As you’ve already met Q, let’s get straight down to business shall we.
Most of the following steps are a hodgepodge of Suzanne Stern‘s couture dress form customization instruction on Threads Archive DVD (issues 44, 45, 48) and Wolf Forms production process article again on Threads Archive DVD (issue 141) and the How It’s Made TV segment on Wolf Forms on YouTube.
As she was originally my size with a fairly uniform reduction (1/2″ at CF, CB, sides), theoretically I can put an even layer of padding on her. But I might have complicated things a little bit by also taking in a little bit for the breathing ease that was wrapped into the original paper tape – I want the option to be able to make skin-tight corset or evening dress.
So one precaution I took was to cut rayon seam binding tapes measured to my key circumference measurements (+ a bit for overlapping & pinning / sewing close). After I wrapped an even layer of 2-1/2 oz cotton-wool blend upholstery padding, I wrapped these seam binding tapes around the padded form and made sure the fluffy padding can be compressed to the right size. If the tapes won’t close at the markings then there’s too much padding, if it’s loose then there’s not enough padding. Here she is with her lovely rolls spilling over the tapes!
A second precaution is to use my moulage pattern for the thin non-woven interfacing that covers the fluff. This way, I can adjust the padding to better fit the cotton drill moulage cover that will be Q’s final skin.
First though I needed to do a final check on the moulage fit. So I made the cotton ticking moulage cover next:
OK, there still seems to be some draglines in the photos. It actually doesn’t look as bad in real life. As I’m not a starlet who’ll be papped on the red carpet for the tabloids I gave myself permission to ignore the less than perfect photographed results.
So with moulage pattern checked, I cut and pinned together the thin non-woven interfacing version. I then put this on Q with CF closure and checked the amount of padding again. Most of it was fine. It was a tight fit, but with a bit of careful tug and occasional spot fusing with a dry iron, I was able to rein in the fluff and get the interfacing moulage on.
The bust was a problematic area. I had to add extra padding to fill the bust out. I also used the underwires from an old decent-fitting bra to check the bust shaping. A pin was hammered in between the girls to get the cleavage right. Once it all checks out, I fuse the interfacing to the padding with dry iron on wool setting. The pins holding the interfacing moulage together came out after I’ve fused the seams.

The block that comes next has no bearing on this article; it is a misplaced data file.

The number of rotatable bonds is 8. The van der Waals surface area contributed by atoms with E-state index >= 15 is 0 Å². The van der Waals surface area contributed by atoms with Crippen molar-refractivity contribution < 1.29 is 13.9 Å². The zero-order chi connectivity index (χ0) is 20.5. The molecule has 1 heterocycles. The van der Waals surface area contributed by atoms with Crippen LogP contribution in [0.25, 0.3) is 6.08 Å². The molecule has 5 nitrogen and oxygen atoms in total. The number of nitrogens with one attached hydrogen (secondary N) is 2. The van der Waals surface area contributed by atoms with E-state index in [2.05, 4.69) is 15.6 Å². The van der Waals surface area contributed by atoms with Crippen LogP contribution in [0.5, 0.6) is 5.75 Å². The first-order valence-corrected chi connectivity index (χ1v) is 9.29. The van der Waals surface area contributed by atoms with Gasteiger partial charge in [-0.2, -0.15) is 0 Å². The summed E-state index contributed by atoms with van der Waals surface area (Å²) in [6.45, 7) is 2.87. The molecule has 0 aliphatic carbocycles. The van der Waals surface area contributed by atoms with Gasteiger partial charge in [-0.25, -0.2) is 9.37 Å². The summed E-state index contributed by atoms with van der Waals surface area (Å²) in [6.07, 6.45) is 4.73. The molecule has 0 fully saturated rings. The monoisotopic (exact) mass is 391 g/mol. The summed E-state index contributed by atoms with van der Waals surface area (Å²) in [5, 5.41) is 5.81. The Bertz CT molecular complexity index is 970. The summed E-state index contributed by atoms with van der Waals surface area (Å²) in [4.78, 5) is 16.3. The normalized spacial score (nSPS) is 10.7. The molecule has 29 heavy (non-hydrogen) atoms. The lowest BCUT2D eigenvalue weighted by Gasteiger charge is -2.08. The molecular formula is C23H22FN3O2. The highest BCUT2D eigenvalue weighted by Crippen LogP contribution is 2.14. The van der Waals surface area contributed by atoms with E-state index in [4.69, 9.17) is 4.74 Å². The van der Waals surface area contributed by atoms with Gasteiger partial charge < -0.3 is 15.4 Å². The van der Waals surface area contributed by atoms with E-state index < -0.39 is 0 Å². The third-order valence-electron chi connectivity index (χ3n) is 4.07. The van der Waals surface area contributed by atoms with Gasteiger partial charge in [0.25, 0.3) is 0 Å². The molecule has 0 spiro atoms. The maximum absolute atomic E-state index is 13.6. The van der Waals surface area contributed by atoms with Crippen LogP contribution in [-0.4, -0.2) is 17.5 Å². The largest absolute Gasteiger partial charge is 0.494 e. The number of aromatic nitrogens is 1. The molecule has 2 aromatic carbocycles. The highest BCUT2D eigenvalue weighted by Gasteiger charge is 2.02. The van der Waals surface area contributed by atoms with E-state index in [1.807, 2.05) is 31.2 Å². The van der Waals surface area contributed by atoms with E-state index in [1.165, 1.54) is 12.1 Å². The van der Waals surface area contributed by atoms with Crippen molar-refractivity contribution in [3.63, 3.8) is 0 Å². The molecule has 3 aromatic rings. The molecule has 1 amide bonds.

Here’s Q after interfacing wrapping, still sporting her rolls:
Next up is a thin cotton jersey cover. I needed this extra layer because my cotton ticking cover doesn’t cover the neck.
This was actually a hand-me-down from Big Bertha, my previous Duct Tape Double. So it was already shaped to fit my figure and just needed closing off at the neck and armholes.
Again, I hammered pins in to create the underbust and cleavage shaping. The bottom, like the interfacing layer, is folded over the hem edge and in this case stapled to Q’s cardboard bottom using a staple gun leftover from my collage days. (The interfacing was just fused to the cardboard.) … And where have the rolls gone?
And this brings us up to date and those photos of Q in her cotton ticking moulage skin, which is made with a center back zipper so it can be taken off if I ever want to check the fit on myself again.
The ticking I got from John Lewis’ home decor fabric department is relatively thick – probably mid to heavy-weight. It covers any stubborn left-over rolls. You could probably use drill or canvas as well. I stained mine with cheap tea to give it an antiqued look. And although I added a CF bust fish-eye dart, I still hammered yet more pins for a more defined cleavage. The key circumferences are thread traced with top-stitching threads to guide future draping projects.
The neck and armholes I could have just left with the jersey covering. But as I had some craft brass wire mesh and decorative floral head tacks in the stash, I added metal looking caps to make Q look even more like the Wolf Forms. The mesh is wrapped around a cardboard layer, then tack in the center to the cardboard layers already covering these holes. More pins are hammered in closer to the edge of the disc to make it more secure. One downside of this prettification is that the cut edges of the wire mesh is a bit scratchy. Hopefully they won’t snag any fine fabric draped on Q.
And look, Q takes pins no problemo! I could pin into just the ticking cover or I can stick one right into her. The middle pin is as far as the pin will go and it looks pretty secure.
So mission accomplished. Well done Q!
Now obviously not everyone’s going to go through the trouble for a dress form. So maybe I’ll write up some tips & learnings from my experience next time.